High on Life: High on Knife DLC Review (PS5):

High on Life: High on Knife DLC Review (PS5): Sharper Than the Base Game

High on Life was Squanch Games’ strongest and most ambitious game, yet it was still held back by studio co-founder Justin Roiland’s tired sense of humor. Stammering out non sequiturs has more than worn out its welcome. With his exodus, the studio has a chance to break free from his dated schtick, and High on Life‘s High on Knife DLC marks the first chapter of its new era. Not every joke lands in this horror-tinged expansion, but it’s a promising sign for Squanch and contains some of the best parts of High on Life. 

The “horror-tinged” sections are unexpected for a shooter that almost exclusively takes place on well-lit planets that are saturated with bright colors. This Alien-eque spaceship has players skulking around its goopy, dimly lit halls looking for a lost package. And while it’s not trying to be like Dead Space — it never truly abandons its comedic roots — there are some brief yet effective scares that utilize its antagonist and Cronenbergian new enemy type. It ditches the scary vibes early on and is way too dark most of the time, but it’s an interesting take that stands out when compared to the rest of the experience.

High on Life: High on Knife DLC Review (PS5):
Mux is slimy in more ways than one.

It moves away from horror in favor of turning into a well-constructed smear on Amazon. This spaceship is run by a gruesome shipping company with brutal, dehumanizing working conditions that’s being run by a literal monster that doesn’t care about its employees; the parallels are painfully clear. High on Knife uses this premise for some great jokes that are made so much better by veteran comedian Ken Marino and actor Gabourey Sidibe, the latter of whom flourishes in this more humorous role. The expansion’s star, the cockney knife Knifey, is also significantly less annoying here mainly because he’s given more to do than scream about stabbing. 

The ship is only about half of the DLC, though, as the parts leading up to it are more in line with High on Life’s base levels. It takes place on a salty (if too big and tedious to traverse) desert planet with massive slime reservoirs everywhere, making for a pleasant white and pink palette. The ironic salt-loving slugs here give this arid rock some life and provide some fodder for jokes. 

A decent portion of the gags are still too random to be funny and many of them fall flat, but High on Knife has some of the game’s more well-constructed bits. There’s an extended Cheers riff that is particularly hilarious, and the aforementioned lines from Marino and Sidibe are both written and delivered well. Marino’s natural ability to convincingly play a suck-up anal parasite puts him in a different league, but High on Knife’s array of talking guns are able to shine more brightly in Roiland’s absence. Their interjections are not filled with the same stale stuttering and desperate overly vulgar jokes, which makes the interstitial bits more tolerable. They’re not always funny, but they’re at least not consistently irritating.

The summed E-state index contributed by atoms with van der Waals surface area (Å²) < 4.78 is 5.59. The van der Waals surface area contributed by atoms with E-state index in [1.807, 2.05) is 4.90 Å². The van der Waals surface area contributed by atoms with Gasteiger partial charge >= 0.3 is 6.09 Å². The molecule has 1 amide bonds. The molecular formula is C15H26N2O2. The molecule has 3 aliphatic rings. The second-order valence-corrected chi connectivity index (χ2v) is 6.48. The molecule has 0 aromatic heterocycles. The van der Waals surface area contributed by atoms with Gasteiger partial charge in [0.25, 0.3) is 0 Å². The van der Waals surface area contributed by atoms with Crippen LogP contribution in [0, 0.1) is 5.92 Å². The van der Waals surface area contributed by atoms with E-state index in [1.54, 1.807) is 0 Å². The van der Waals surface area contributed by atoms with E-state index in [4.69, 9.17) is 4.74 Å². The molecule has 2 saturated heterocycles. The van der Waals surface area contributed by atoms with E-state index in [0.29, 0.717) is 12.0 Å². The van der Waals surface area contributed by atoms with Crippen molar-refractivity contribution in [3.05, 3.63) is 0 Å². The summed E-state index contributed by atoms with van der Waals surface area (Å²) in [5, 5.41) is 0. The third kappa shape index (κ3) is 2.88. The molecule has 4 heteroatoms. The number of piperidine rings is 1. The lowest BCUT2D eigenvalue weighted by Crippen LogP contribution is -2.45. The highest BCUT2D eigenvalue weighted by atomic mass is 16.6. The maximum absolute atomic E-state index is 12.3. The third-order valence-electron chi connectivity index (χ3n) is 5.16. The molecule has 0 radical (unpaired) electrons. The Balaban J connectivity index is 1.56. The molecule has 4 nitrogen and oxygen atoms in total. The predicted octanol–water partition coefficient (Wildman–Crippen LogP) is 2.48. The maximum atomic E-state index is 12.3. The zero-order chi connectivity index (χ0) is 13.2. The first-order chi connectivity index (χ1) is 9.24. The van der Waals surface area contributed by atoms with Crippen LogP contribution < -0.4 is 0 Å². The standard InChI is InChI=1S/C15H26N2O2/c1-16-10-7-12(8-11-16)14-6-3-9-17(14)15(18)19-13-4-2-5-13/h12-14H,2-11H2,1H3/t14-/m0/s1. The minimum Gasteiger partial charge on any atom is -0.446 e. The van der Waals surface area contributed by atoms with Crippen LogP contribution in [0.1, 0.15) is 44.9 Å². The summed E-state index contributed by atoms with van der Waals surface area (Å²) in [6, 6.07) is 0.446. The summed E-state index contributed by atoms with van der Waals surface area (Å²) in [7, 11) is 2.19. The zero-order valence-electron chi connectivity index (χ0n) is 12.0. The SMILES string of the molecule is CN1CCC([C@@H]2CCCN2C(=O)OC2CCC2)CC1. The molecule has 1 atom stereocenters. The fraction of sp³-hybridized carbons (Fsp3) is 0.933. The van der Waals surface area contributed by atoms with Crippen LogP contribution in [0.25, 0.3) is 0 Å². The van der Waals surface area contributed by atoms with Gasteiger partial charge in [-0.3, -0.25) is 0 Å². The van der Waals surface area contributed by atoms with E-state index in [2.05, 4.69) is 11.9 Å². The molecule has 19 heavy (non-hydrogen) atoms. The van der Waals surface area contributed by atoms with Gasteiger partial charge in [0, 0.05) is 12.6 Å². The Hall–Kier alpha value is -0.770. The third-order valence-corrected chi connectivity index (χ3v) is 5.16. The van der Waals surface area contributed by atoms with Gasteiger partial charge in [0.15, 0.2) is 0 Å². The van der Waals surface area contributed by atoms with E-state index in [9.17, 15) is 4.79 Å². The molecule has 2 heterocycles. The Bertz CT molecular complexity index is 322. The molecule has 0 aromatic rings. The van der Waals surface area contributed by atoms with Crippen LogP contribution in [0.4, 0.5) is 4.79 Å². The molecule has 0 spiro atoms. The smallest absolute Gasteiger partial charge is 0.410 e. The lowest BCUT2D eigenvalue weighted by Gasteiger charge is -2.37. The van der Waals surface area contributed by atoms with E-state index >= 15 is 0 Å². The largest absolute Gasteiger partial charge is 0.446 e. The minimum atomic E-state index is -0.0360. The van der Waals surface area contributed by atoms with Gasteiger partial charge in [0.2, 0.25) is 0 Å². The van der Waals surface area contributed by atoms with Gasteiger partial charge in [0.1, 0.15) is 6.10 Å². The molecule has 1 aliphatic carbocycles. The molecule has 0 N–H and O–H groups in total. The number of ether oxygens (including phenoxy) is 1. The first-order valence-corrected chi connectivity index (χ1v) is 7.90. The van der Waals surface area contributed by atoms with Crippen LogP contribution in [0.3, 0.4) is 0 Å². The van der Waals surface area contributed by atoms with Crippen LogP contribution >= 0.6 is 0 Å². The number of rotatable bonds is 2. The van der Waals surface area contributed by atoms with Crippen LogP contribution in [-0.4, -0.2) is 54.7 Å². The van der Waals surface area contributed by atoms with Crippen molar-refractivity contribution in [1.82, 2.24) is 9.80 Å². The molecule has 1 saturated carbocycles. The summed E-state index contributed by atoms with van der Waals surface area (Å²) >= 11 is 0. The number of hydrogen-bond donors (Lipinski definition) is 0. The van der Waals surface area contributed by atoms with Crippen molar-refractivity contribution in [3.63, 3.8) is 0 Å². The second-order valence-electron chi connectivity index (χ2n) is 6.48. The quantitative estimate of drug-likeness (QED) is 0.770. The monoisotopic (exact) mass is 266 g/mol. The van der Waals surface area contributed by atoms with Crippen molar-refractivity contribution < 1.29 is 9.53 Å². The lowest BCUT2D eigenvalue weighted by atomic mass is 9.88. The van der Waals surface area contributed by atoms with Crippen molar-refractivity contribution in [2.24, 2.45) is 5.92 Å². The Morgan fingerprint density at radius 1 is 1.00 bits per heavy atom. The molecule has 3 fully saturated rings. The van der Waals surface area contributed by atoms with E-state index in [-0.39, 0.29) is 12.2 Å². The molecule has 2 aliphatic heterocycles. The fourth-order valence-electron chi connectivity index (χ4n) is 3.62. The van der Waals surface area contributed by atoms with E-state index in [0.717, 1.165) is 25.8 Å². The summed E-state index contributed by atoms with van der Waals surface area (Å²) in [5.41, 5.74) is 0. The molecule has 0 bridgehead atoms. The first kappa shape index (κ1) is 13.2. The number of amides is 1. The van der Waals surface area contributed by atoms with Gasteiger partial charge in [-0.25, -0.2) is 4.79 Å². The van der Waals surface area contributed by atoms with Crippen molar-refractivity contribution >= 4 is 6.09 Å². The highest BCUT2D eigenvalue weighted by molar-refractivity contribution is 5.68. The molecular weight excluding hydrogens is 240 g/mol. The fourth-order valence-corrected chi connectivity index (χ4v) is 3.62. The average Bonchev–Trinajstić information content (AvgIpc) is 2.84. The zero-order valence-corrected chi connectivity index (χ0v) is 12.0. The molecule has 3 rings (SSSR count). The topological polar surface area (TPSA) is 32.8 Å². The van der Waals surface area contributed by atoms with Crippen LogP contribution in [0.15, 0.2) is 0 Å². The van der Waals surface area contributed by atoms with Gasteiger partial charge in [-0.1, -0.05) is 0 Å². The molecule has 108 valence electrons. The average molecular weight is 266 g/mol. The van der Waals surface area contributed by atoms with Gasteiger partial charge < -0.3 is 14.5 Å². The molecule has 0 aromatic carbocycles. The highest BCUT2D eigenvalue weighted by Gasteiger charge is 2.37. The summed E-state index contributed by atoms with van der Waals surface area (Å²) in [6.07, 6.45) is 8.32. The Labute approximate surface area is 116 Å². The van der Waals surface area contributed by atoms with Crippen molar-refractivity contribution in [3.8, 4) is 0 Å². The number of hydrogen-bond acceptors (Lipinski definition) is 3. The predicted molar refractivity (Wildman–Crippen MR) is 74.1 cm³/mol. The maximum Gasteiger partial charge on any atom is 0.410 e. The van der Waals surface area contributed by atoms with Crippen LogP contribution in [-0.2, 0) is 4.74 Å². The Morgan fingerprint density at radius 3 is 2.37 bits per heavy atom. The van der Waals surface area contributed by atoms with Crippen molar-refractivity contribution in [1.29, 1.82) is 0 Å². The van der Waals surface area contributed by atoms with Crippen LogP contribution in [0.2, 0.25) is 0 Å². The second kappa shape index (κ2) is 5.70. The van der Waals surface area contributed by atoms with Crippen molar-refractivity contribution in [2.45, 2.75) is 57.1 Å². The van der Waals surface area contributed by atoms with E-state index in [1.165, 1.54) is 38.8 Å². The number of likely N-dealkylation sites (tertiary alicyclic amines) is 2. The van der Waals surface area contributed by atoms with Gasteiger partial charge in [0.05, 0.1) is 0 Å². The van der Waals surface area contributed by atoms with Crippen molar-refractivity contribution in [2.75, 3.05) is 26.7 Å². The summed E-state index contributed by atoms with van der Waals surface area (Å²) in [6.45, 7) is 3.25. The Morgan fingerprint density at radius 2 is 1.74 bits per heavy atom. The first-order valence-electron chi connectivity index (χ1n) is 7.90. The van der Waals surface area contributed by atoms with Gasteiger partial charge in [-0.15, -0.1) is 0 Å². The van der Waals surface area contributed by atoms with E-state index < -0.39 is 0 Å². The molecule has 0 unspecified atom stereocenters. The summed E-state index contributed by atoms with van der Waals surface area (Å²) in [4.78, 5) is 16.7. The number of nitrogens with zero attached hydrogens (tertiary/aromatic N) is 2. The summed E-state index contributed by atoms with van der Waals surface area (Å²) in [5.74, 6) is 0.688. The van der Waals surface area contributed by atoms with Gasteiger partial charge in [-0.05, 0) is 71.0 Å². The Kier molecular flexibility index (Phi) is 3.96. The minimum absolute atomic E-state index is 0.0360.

High on Life: High on Knife DLC Review (PS5):
B.A.L.L. is a useful and clever addition to the arsenal.

These chatty guns also shoot and are the centerpiece of High on Knife’s gunplay. Since it takes place years after the main campaign, players are given many of the endgame-level tools and freedom to float and slide around at high speeds. The mobility and varied arsenal still make it a solid shooter that’s even better with its newest gun called B.A.L.L.

This rhythmic firearm operated by three tiny aliens fires a pinball that bounces back and forth between its targets and the player. Timing each shot does more damage and explodes after enough perfect ricochets, which is a fantastic skill-based addition that wouldn’t feel too out of place in a Ratchet & Clank game. It’s a shame it can’t be used in the base campaign, but it does make this DLC stand out.

High on Life: High on Knife DLC Review: Final Verdict

High on Knife generally stands out in the context of High on Life because it has some of the game’s best overall moments. It hasn’t completely shaken all of the eye-rolling humor that powered the original, but its conciseness and ability to spotlight more deserving characters makes it significantly less grating. Its unique gunplay similarly benefits from a shorter runtime and has also only gotten better with its new pinball-operated weapon. While High on Life showed how Squanch Games has grown over the years, High on Knife demonstrates that there’s still value in brevity.

  • Its spaceship level is a welcome horror-tinged change of pace with a few decent jokes.
  • Gunplay is still solid, and the new weapon is the best of the bunch.
  • There are still some bad and cringeworthy jokes here and there.
  • The spaceship is way too dark.


Disclaimer: This High on Life: High on Knife DLC review is based on a PS5 copy provided by the publisher. Played on version 1.080.000.